Companies of all shapes and sizes have been built using bank transaction data, including Mint, Wisely, LevelMoney. I recently researched a number of Bank Data APIs, which allow thirdparty services to request bank transaction data from their users. The services I looked into were Yodlee, Intuit and Plaid, each utilizing some combination of direct bank access and bank website scraping to gather transaction data. While not a comprehensive report, here’s an overview of what I found.

The Data

At its core, the data provided by each API is very similar, although some go the extra mile to categorize transactions and in Plaid’s case confirm the exact location of a transaction (coupled with a nice feature of providing the Factual id of the merchant). The most important data fields you’ll certainly receive are:

  • Date
    • The posted date of the transaction, unfortunately this means it may be the day after, or in some cases several days after when the transaction actually occured. Note, you won’t receive the “time of day”.
  • Amount
  • Descriptor
    • String of text, usually set by merchant that identifies the transaction. one such descriptor I received for a local business was ARTESANO SAN FRANCISCO, CA #000

The Connection

Prior to accessing bank transaction data, some form of the following connection dance will be required between end-user, thirdparty service and bank data API.

*MFA = Multi-Factor Authentication, some banks will require a user to provide more than just their username and password (e.g. answer to a secret question).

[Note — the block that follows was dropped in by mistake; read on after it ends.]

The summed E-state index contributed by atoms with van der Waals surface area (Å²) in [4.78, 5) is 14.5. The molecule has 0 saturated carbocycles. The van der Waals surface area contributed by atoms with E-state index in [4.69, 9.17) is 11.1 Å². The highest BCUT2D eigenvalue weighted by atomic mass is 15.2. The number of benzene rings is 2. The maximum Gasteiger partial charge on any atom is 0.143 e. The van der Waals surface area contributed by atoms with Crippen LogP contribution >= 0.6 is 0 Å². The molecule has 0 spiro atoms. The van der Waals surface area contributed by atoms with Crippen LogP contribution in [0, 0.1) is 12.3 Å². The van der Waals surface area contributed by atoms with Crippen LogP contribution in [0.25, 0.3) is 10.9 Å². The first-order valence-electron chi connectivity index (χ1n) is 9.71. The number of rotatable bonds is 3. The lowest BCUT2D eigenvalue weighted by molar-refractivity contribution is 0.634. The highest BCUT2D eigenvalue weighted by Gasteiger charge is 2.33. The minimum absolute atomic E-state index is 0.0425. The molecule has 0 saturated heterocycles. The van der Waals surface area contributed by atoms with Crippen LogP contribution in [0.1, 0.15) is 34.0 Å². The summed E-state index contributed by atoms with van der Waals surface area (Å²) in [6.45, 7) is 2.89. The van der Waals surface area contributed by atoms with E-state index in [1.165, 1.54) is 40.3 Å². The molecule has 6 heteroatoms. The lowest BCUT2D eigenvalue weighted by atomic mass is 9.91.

Established in 1999, Yodlee is the longest running Bank Data API that I found and offers support for the largest number of financial institutions (“99% of banks in the US”). Many banks actually use Yodlee to power financial management products, providing Yodlee with direct access to data, versus having to scrap the data from banking websites.

Yodlee provides two types of APIs, Aggregation API for accessing bank data and Instant Account Verification API for quickly verifying that a user is in fact the owner of a bank account they specified, thus speeding up a companies ability to send a user money.

  • Development Access
    • Free for 30 days after signing up here. A key limitation is that on the development account is that you can’t add additional “members” (Yodlee lingo), meaning you have to connect banks to one of the 5 test users/members they configure for you. In practice this means you can only tracks transactions for five different people and are unable to call the “add member” endpoint.
  • Documentation
    • Poor. Prepare to be frustrated since the naming and terminology used is confusing (e.g. “site” and “container” are two key ambiguous terms). The “Test Drive” feature can get you out of trouble if you dig into the request and response data and looking at source of sample apps is key.
  • Bank (Financial Institution) Coverage
    • Excellent. It’s actually almost too good, duplication can be a problem (several departments of “well fargo” listed separately for example). Non US banks supported, although I didn’t evaluate that coverage in depth.
  • Pricing